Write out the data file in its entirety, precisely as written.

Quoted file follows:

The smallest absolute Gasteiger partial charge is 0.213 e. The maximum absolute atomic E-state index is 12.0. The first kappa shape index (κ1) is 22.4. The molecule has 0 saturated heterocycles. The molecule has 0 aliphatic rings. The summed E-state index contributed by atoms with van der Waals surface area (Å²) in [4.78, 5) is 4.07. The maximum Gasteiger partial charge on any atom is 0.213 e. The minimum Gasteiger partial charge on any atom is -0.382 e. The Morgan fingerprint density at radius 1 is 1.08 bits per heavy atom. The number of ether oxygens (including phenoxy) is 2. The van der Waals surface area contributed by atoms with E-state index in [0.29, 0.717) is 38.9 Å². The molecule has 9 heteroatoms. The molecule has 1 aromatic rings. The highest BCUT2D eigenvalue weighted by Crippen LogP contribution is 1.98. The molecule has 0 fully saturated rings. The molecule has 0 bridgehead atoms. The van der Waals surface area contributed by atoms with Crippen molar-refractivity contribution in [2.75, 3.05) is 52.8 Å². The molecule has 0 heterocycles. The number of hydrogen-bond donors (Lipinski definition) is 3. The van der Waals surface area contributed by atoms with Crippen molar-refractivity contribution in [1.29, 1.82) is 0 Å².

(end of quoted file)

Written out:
The smallest absolute Gasteiger partial charge is 0.213 e. The maximum absolute atomic E-state index is 12.0. The first kappa shape index (κ1) is 22.4. The molecule has 0 saturated heterocycles. The molecule has 0 aliphatic rings. The summed E-state index contributed by atoms with van der Waals surface area (Å²) in [4.78, 5) is 4.07. The maximum Gasteiger partial charge on any atom is 0.213 e. The minimum Gasteiger partial charge on any atom is -0.382 e. The Morgan fingerprint density at radius 1 is 1.08 bits per heavy atom. The number of ether oxygens (including phenoxy) is 2. The van der Waals surface area contributed by atoms with E-state index in [0.29, 0.717) is 38.9 Å². The molecule has 9 heteroatoms. The molecule has 1 aromatic rings. The highest BCUT2D eigenvalue weighted by Crippen LogP contribution is 1.98. The molecule has 0 fully saturated rings. The molecule has 0 bridgehead atoms. The van der Waals surface area contributed by atoms with Crippen molar-refractivity contribution in [2.75, 3.05) is 52.8 Å². The molecule has 0 heterocycles. The number of hydrogen-bond donors (Lipinski definition) is 3. The van der Waals surface area contributed by atoms with Crippen molar-refractivity contribution in [1.29, 1.82) is 0 Å².